Don’t cross your wires.
Writing “orthogonal” code was something I hadn’t heard of until today’s reading. In the past, I was taught to write modular code: small, self-contained and does the one thing it says it should.
However, a different way of looking at this concept was introduced. Just as orthogonal lines go in one direction without affecting the other, components of a system should function without affecting each other.
Coming back to engineering:
“Let’s consider a complex system for monitoring and controlling a heating plant. The original requirement called for a graphical user interface, but the requirements were changed to add a mobile interface that lets engineers monitor key values. In an orthogonally designed system, you would need to change only those modules associated with the user interface to handle this: the underlying logic of controlling the plant would remain unchanged. In fact, if you structure your system carefully, you should be able to support both interfaces with the same underlying code base.”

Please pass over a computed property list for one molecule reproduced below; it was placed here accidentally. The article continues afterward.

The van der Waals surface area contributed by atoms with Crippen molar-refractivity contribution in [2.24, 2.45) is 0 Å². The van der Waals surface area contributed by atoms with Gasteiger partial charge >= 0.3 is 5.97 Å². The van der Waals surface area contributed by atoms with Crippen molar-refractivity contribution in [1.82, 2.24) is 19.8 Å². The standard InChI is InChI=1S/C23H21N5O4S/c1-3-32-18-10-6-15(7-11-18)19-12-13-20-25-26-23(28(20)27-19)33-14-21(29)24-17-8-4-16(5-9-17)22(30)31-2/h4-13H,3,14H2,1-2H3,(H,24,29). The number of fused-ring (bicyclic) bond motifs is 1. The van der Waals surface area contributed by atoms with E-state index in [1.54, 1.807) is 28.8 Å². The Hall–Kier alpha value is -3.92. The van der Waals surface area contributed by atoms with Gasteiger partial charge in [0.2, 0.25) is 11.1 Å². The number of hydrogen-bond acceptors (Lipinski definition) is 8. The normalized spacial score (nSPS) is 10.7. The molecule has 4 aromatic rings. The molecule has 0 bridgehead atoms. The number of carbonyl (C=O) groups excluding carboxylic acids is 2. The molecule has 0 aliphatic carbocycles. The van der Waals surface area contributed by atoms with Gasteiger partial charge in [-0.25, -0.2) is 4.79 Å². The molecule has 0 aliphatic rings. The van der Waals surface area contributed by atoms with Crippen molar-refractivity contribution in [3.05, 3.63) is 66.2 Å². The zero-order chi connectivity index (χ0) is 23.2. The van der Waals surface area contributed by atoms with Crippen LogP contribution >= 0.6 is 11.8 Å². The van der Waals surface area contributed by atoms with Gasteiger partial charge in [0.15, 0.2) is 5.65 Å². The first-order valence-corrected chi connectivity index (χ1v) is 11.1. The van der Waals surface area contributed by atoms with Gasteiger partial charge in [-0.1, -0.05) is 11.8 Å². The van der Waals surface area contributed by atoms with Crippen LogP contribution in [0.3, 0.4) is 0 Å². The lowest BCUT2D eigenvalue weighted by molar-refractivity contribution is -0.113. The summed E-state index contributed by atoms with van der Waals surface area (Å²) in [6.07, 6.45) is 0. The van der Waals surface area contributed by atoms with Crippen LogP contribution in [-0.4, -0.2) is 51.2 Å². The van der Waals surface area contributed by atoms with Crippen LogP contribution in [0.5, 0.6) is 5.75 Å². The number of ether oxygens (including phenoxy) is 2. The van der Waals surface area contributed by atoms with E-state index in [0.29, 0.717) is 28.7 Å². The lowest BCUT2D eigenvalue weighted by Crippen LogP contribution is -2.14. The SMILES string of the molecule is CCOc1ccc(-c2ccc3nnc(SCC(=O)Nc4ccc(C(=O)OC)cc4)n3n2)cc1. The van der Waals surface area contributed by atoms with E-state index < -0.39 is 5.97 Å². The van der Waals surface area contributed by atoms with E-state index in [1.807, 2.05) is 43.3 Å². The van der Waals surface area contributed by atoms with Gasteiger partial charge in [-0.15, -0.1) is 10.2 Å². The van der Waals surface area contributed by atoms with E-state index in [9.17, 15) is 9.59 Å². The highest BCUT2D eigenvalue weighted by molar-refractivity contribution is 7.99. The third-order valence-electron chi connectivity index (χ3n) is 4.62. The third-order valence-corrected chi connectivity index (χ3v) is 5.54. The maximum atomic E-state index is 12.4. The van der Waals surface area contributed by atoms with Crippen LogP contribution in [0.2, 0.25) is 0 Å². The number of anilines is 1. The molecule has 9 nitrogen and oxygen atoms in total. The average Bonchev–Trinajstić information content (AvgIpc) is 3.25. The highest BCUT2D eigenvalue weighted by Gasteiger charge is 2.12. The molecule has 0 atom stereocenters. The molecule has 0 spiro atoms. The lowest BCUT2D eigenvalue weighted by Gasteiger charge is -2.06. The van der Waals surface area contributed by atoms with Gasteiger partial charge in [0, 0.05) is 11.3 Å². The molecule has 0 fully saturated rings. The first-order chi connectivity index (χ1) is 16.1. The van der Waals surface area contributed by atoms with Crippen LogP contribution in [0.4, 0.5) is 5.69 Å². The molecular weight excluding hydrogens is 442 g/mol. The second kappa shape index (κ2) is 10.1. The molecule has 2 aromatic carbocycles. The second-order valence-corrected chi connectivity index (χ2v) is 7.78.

This also ties in with resuability. If I’m spending hours to design and implement complex systems now, why not spend that extra effort to make them orthogonal enough to be recycled in the future?
That concludes day 9. See you Monday!